Gerard O’ConnellOctober 13, 2021
Pope John Paul I, who served as pope for 33 days in 1978, is seen in this photo released by the Vatican Dec. 7, 2010, to highlight the restoration of its photo archive. (CNS photo/L'Osservatore Romano)

Pope Francis today authorized the Congregation for the Causes of the Saints to promulgate the decree recognizing a miracle attributed to the intercession of Pope John Paul I, thereby opening the door to his beatification. The date has yet to be decided, but it is widely expected to be in 2022.

The miracle relates to the cure of an 11-year-old girl in Buenos Aires on July 23, 2011. She suffered from an acute form of encephalopathy, a severe brain disease. Her situation was very serious, characterized by numerous daily seizures and a septic state of bronchopneumonia, the congregation’s website revealed today. It said the initiative to invoke John Paul I’s intercession for the Argentinian girl was taken by the priest of the parish under whose jurisdiction the hospital fell.

After the disease was unexplainably cured at the end of November of that same year, an investigation was launched in the Archdiocese of Buenos Aires. Then-Cardinal Jorge Mario Bergoglio was archbishop of Buenos Aires at the time.

Today Pope Francis recognized a miracle attributed to the intercession of Pope John Paul I, opening the door to his beatification. 

The documentation of the presumed cure was carefully collected with all the relevant information and then sent to Rome for examination by the medical board of the Congregation for the Causes of the Saints. That examination took place on Oct. 31, 2019, and the doctors unanimously agreed that there was no scientific explanation for the cure. The case was next referred to the congregation’s commission of theologians, who also gave a positive verdict on May 6, 2021. This week the commission of cardinals gave its approval, and Pope Francis did so today.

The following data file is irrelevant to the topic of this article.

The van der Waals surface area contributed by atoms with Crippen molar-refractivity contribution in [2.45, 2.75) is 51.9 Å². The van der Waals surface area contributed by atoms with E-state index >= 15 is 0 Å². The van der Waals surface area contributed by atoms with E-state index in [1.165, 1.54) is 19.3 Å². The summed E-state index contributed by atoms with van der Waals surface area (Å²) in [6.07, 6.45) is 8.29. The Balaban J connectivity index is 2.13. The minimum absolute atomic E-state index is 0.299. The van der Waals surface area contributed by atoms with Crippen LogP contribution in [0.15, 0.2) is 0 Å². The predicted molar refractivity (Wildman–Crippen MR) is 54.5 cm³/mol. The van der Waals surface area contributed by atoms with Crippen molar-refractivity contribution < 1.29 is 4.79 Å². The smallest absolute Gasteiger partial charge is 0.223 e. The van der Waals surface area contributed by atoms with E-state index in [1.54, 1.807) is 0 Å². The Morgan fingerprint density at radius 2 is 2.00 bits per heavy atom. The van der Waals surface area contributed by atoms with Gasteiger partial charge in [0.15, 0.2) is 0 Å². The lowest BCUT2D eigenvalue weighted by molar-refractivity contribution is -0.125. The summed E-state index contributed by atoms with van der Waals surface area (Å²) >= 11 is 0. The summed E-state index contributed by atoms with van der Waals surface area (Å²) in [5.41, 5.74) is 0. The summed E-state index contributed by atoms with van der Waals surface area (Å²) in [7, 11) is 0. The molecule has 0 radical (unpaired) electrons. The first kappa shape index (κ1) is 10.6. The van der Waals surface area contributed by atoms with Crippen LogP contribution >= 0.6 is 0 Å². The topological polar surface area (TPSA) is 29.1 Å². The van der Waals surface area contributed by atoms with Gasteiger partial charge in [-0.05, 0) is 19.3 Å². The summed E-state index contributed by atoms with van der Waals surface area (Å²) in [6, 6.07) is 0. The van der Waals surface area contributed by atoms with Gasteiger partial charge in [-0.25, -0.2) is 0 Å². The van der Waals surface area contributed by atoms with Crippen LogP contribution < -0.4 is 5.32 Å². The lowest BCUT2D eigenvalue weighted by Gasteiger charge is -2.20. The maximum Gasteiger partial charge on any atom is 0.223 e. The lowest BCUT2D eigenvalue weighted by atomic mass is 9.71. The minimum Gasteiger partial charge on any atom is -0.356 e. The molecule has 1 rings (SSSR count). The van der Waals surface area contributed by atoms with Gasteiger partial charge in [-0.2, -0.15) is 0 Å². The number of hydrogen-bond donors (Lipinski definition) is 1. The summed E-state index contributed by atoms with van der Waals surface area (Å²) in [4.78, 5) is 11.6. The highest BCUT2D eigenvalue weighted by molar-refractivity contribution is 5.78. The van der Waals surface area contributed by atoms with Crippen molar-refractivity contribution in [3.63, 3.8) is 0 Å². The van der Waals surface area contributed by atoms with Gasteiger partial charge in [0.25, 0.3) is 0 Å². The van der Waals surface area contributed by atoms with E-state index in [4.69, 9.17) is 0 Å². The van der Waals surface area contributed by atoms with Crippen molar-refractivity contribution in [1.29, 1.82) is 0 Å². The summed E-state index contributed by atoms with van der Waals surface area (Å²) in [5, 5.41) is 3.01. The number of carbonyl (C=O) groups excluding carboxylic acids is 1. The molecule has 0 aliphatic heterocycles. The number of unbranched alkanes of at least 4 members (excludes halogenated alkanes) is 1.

Cardinal Beniamino Stella, the former prefect of the Congregation for the Clergy, is the postulator of the cause, while Stefania Falasca, an Italian journalist and Pope John Paul’s biographer, is the vice postulator of the cause.

The beatification of John Paul I will make him the fourth pope of the second half of the 20th century to be so honored by the church. His two immediate predecessors, John XXIII and Paul VI, and his immediate successor, John Paul II, have already been declared saints by Pope Francis. If there is a second miracle that can be attributed to John Paul I’s intercession, then he will follow suit and be declared a saint.

The beatification of John Paul I will make him the fourth pope of the second half of the 20th century to be so honored by the church.

John Paul I, known as “the smiling pope,” was elected pope on Aug. 26, 1978, but died of a heart attack 33 days later, just over 43 years ago.

The process for the cause of his beatification reached the final stage earlier this week when the cardinals and bishops of the Congregation for the Causes of the Saints came together and gave their approval to the attribution of a miracle to the intercession of the Venerable Servant of God, John Paul I, recognizing that it could not be explained by science.

Cardinal Marcello Semeraro, the prefect of the congregation, brought the verdict of the congregation to the pope on the morning of Oct. 13, and Pope Francis authorized the promulgation of the decree recognizing the miracle.

John Paul I was born Albino Luciani in 1912 and ordained a priest in 1935. Pope John XXIII appointed him bishop of Vittorio Veneto, Italy, in 1958, and Pope Paul VI appointed him as patriarch of Venice in 1969.

John Paul I, known as “the smiling pope,” was elected pope on Aug. 26, 1978, but died of a heart attack 33 days later, just over 43 years ago.

His death on Sept. 28, 1978, 33 days after his election, caused a major controversy due to the Vatican’s secretive handling of it. Speculation around the cause of John Paul’s death was fueled by a book written by David Yallop, In God’s Name: An Investigation into the Murder of Pope John Paul I. Those rumors were debunked by Ms. Falasca in her full account of the pope’s death, Papa Luciani: Cronaca di una morte (Pope Luciani: Chronicle of a Ceath), published in 2017.

The cause for John Paul I’s beatification was opened in his home diocese of Belluno in northern Italy in November 2003 and is based on the testimony of 188 witnesses, including Pope Benedict XVI. After the regular process of deliberations at the Vatican’s Congregation for the Causes of Saints, Pope Francis issued a decree on Nov. 8, 2017, recognizing that John Paul I had lived the theological virtues of faith, hope and charity to a heroic decree.

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